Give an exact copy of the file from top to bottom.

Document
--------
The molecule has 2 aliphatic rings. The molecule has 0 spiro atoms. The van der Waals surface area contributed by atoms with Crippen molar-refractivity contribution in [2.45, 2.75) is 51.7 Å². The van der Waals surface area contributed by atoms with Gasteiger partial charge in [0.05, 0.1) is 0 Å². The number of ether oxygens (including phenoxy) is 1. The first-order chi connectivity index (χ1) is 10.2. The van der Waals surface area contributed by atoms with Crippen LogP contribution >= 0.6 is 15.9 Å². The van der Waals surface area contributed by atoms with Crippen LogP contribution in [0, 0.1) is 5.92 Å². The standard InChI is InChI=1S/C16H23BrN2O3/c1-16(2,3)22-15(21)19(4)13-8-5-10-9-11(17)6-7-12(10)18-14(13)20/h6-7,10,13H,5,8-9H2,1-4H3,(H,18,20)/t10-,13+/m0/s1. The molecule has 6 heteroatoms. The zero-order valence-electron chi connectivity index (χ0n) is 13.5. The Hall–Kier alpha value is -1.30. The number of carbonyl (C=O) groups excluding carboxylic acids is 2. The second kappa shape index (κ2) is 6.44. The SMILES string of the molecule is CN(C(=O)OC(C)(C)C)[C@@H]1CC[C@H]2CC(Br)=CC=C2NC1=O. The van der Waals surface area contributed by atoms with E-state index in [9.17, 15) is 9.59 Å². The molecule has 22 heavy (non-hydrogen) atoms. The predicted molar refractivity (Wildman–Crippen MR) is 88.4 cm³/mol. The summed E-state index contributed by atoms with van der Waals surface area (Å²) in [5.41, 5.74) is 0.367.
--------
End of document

The molecule has 2 aliphatic rings. The molecule has 0 spiro atoms. The van der Waals surface area contributed by atoms with Crippen molar-refractivity contribution in [2.45, 2.75) is 51.7 Å². The van der Waals surface area contributed by atoms with Gasteiger partial charge in [0.05, 0.1) is 0 Å². The number of ether oxygens (including phenoxy) is 1. The first-order chi connectivity index (χ1) is 10.2. The van der Waals surface area contributed by atoms with Crippen LogP contribution >= 0.6 is 15.9 Å². The van der Waals surface area contributed by atoms with Crippen LogP contribution in [0, 0.1) is 5.92 Å². The standard InChI is InChI=1S/C16H23BrN2O3/c1-16(2,3)22-15(21)19(4)13-8-5-10-9-11(17)6-7-12(10)18-14(13)20/h6-7,10,13H,5,8-9H2,1-4H3,(H,18,20)/t10-,13+/m0/s1. The molecule has 6 heteroatoms. The zero-order valence-electron chi connectivity index (χ0n) is 13.5. The Hall–Kier alpha value is -1.30. The number of carbonyl (C=O) groups excluding carboxylic acids is 2. The second kappa shape index (κ2) is 6.44. The SMILES string of the molecule is CN(C(=O)OC(C)(C)C)[C@@H]1CC[C@H]2CC(Br)=CC=C2NC1=O. The van der Waals surface area contributed by atoms with E-state index in [9.17, 15) is 9.59 Å². The molecule has 22 heavy (non-hydrogen) atoms. The predicted molar refractivity (Wildman–Crippen MR) is 88.4 cm³/mol. The summed E-state index contributed by atoms with van der Waals surface area (Å²) in [5.41, 5.74) is 0.367.